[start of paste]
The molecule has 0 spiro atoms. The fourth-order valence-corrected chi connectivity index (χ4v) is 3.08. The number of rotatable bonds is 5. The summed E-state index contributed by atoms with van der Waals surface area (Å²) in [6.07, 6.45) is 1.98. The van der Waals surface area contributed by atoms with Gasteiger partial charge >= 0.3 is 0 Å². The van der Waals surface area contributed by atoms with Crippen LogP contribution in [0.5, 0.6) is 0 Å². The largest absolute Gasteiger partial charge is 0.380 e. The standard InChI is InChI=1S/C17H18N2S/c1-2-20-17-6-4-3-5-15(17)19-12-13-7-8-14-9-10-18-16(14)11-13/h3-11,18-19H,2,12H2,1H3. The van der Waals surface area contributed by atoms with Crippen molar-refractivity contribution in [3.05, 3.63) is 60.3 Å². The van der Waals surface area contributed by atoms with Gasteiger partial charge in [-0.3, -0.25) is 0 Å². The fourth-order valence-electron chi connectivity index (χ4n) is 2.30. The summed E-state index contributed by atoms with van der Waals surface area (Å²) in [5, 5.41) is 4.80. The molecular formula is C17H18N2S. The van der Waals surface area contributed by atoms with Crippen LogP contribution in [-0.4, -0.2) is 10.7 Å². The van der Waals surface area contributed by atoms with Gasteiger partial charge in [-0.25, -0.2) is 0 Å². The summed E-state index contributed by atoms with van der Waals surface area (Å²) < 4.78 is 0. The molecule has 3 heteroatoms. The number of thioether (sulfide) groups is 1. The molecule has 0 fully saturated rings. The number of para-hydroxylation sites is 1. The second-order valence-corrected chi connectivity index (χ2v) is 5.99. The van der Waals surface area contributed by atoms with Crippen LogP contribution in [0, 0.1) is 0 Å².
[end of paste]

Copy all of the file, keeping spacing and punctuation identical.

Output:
The molecule has 0 spiro atoms. The fourth-order valence-corrected chi connectivity index (χ4v) is 3.08. The number of rotatable bonds is 5. The summed E-state index contributed by atoms with van der Waals surface area (Å²) in [6.07, 6.45) is 1.98. The van der Waals surface area contributed by atoms with Gasteiger partial charge >= 0.3 is 0 Å². The van der Waals surface area contributed by atoms with Crippen LogP contribution in [0.5, 0.6) is 0 Å². The largest absolute Gasteiger partial charge is 0.380 e. The standard InChI is InChI=1S/C17H18N2S/c1-2-20-17-6-4-3-5-15(17)19-12-13-7-8-14-9-10-18-16(14)11-13/h3-11,18-19H,2,12H2,1H3. The van der Waals surface area contributed by atoms with Crippen molar-refractivity contribution in [3.05, 3.63) is 60.3 Å². The van der Waals surface area contributed by atoms with Gasteiger partial charge in [-0.3, -0.25) is 0 Å². The fourth-order valence-electron chi connectivity index (χ4n) is 2.30. The summed E-state index contributed by atoms with van der Waals surface area (Å²) in [5, 5.41) is 4.80. The molecular formula is C17H18N2S. The van der Waals surface area contributed by atoms with Crippen LogP contribution in [-0.4, -0.2) is 10.7 Å². The van der Waals surface area contributed by atoms with Gasteiger partial charge in [-0.25, -0.2) is 0 Å². The summed E-state index contributed by atoms with van der Waals surface area (Å²) < 4.78 is 0. The molecule has 3 heteroatoms. The number of thioether (sulfide) groups is 1. The molecule has 0 fully saturated rings. The number of para-hydroxylation sites is 1. The second-order valence-corrected chi connectivity index (χ2v) is 5.99. The van der Waals surface area contributed by atoms with Crippen LogP contribution in [0, 0.1) is 0 Å².